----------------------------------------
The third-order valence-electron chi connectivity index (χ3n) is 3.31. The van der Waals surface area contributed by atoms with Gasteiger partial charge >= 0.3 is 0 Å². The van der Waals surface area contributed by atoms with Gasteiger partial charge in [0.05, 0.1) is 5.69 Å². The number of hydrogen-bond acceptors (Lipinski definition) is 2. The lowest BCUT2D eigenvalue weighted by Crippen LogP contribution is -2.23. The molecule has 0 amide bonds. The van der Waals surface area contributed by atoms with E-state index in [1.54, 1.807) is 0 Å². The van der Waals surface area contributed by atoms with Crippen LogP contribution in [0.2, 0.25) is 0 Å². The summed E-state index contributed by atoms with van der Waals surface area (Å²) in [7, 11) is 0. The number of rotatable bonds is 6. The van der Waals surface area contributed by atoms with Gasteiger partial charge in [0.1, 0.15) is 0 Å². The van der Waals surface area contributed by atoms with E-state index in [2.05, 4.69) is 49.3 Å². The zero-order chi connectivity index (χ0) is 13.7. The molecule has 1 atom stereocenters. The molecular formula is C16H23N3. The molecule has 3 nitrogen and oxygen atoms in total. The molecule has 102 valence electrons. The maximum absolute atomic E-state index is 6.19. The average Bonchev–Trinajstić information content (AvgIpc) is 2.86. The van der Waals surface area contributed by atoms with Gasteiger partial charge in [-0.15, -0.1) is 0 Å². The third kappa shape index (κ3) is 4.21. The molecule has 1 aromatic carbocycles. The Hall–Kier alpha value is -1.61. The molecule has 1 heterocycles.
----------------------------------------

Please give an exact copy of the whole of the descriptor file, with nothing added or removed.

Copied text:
The third-order valence-electron chi connectivity index (χ3n) is 3.31. The van der Waals surface area contributed by atoms with Gasteiger partial charge >= 0.3 is 0 Å². The van der Waals surface area contributed by atoms with Gasteiger partial charge in [0.05, 0.1) is 5.69 Å². The number of hydrogen-bond acceptors (Lipinski definition) is 2. The lowest BCUT2D eigenvalue weighted by Crippen LogP contribution is -2.23. The molecule has 0 amide bonds. The van der Waals surface area contributed by atoms with E-state index in [1.54, 1.807) is 0 Å². The van der Waals surface area contributed by atoms with Crippen LogP contribution in [0.2, 0.25) is 0 Å². The summed E-state index contributed by atoms with van der Waals surface area (Å²) in [7, 11) is 0. The number of rotatable bonds is 6. The van der Waals surface area contributed by atoms with Gasteiger partial charge in [0.1, 0.15) is 0 Å². The van der Waals surface area contributed by atoms with E-state index in [2.05, 4.69) is 49.3 Å². The zero-order chi connectivity index (χ0) is 13.7. The molecule has 1 atom stereocenters. The molecular formula is C16H23N3. The molecule has 3 nitrogen and oxygen atoms in total. The molecule has 102 valence electrons. The maximum absolute atomic E-state index is 6.19. The average Bonchev–Trinajstić information content (AvgIpc) is 2.86. The van der Waals surface area contributed by atoms with Gasteiger partial charge in [-0.15, -0.1) is 0 Å². The third kappa shape index (κ3) is 4.21. The molecule has 1 aromatic carbocycles. The Hall–Kier alpha value is -1.61. The molecule has 1 heterocycles.